The Brigham Young Cougars will open the 2012 football season with some highly anticipated stadium upgrades: LED video walls. In 1982, LaVell Edwards Stadium had another stadium upgrade. It was just as anticipated as the LED video walls, but much more monumental.
At the conclusion of the 1981 season, 47,163 people crammed into what was then called the BYU Stadium to watch BYU play archrival
. It was the largest crowd in school,
and state, history. The record crowd pushed BYU’s average home attendance to
over 40,000 that year. It was the third consecutive season that BYU averaged
more fans in attendance than the 35,172 stadium capacity. Clearly, more seats
were needed. Utah
When first constructed in 1964, the BYU Stadium had 26,800 permanent seats in the east and west grandstands. By 1981, that number had increased to 29,730. An additional 5,442 temporary seats (removable bleachers) were used in the end zones. Sensing the growing popularity of BYU football in the late 1970’s, BYU started making plans to expand BYU Stadium.
In the 1980 media guide, BYU detailed plans to expand BYU Stadium to seat approximately 53,000 spectators by adding an upper deck to both the east and west grandstands. Each deck would seat 9,000 people. This expansion was expected to be complete for the 1981 football season. Inflation and architectural problems caused BYU to scrap these plans.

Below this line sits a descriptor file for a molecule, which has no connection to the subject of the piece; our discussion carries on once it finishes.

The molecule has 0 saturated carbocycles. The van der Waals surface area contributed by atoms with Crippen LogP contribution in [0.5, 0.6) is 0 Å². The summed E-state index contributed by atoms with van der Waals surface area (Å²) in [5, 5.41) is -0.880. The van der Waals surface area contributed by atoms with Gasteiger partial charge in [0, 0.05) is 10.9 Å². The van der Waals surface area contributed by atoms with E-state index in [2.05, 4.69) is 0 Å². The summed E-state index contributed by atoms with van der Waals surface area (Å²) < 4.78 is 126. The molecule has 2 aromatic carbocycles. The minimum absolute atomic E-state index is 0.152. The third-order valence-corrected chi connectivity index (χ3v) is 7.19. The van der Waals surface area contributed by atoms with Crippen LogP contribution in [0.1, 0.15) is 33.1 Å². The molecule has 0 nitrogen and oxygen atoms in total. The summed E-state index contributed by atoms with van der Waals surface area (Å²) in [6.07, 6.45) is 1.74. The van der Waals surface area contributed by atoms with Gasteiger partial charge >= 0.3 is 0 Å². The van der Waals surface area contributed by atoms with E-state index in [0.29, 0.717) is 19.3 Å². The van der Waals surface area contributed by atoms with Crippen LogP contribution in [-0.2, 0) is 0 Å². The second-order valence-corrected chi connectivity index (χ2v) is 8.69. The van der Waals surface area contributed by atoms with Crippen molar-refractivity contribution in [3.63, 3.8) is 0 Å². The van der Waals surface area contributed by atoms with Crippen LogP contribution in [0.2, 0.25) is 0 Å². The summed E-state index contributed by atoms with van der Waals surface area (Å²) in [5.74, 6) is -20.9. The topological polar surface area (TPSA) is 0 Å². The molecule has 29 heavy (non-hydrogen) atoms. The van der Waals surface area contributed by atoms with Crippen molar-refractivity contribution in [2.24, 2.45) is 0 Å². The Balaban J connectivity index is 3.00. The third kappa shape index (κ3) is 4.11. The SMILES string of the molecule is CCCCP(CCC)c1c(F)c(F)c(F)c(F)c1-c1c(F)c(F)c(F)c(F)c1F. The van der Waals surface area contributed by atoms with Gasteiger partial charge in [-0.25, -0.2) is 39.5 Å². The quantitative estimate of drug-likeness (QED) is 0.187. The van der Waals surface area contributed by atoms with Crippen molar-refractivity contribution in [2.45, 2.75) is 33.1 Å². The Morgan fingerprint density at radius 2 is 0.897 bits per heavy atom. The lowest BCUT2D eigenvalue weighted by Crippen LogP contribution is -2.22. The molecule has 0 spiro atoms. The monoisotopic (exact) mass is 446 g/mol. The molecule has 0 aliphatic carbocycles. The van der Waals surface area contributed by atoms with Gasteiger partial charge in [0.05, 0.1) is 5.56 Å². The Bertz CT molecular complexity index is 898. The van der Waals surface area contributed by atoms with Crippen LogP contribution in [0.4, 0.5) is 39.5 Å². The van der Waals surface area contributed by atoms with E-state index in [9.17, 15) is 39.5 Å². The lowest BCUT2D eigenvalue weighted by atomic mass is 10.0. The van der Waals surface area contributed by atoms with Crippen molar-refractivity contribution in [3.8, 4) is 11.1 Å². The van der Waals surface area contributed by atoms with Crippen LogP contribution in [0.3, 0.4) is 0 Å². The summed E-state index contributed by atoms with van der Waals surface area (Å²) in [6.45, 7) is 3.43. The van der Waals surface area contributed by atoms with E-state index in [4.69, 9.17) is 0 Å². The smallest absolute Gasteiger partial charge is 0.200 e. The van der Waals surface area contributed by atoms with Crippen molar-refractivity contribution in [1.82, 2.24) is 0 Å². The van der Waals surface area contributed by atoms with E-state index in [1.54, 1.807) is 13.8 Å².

A year later, BYU had another plan in place. A plan to enclose one end of the stadium and create a horseshoe bowl was promoted at one point. In the end, over 35,000 new permanent seats were added by lowering the playing surface six feet, which allowed for additional rows of seats to be added at the bottom of the existing grandstands, and by erecting permanent bleachers large enough to seat approximately 15,000 people in both end zones.
The press box, executive box, and loges located at the top of the west grandstand were expanded and upgraded as well.
The stadium expansion started immediately following the 1981 season finale on November 21. However, the final approval of the full-scale expansion was not announced until February 9, 1982. The construction contract was valued at $12.4 million. The project involved moving approximately 40,000 cubic yards of earth, including the track surface that was scheduled to host the NCAA Championships for a third time in 1982.
When all was said and done, the new stadium could hold 65,000 people, roughly the same size as the University of Texas’ Darrell K. Royal Stadium. It was one of the largest stadiums in all of college football. Notre Dame Stadium only held 59,075 people. Bryant-Denny Stadium (known then simply as Denny Stadium), home of the Alabama Crimson Tide, had a capacity of 60,000. Doak Campbell Stadium where the Florida State Seminoles played seated just 55,246.
The first game was held September 25, 1982, against the Air Force Academy. The attendance was 64,253 people.
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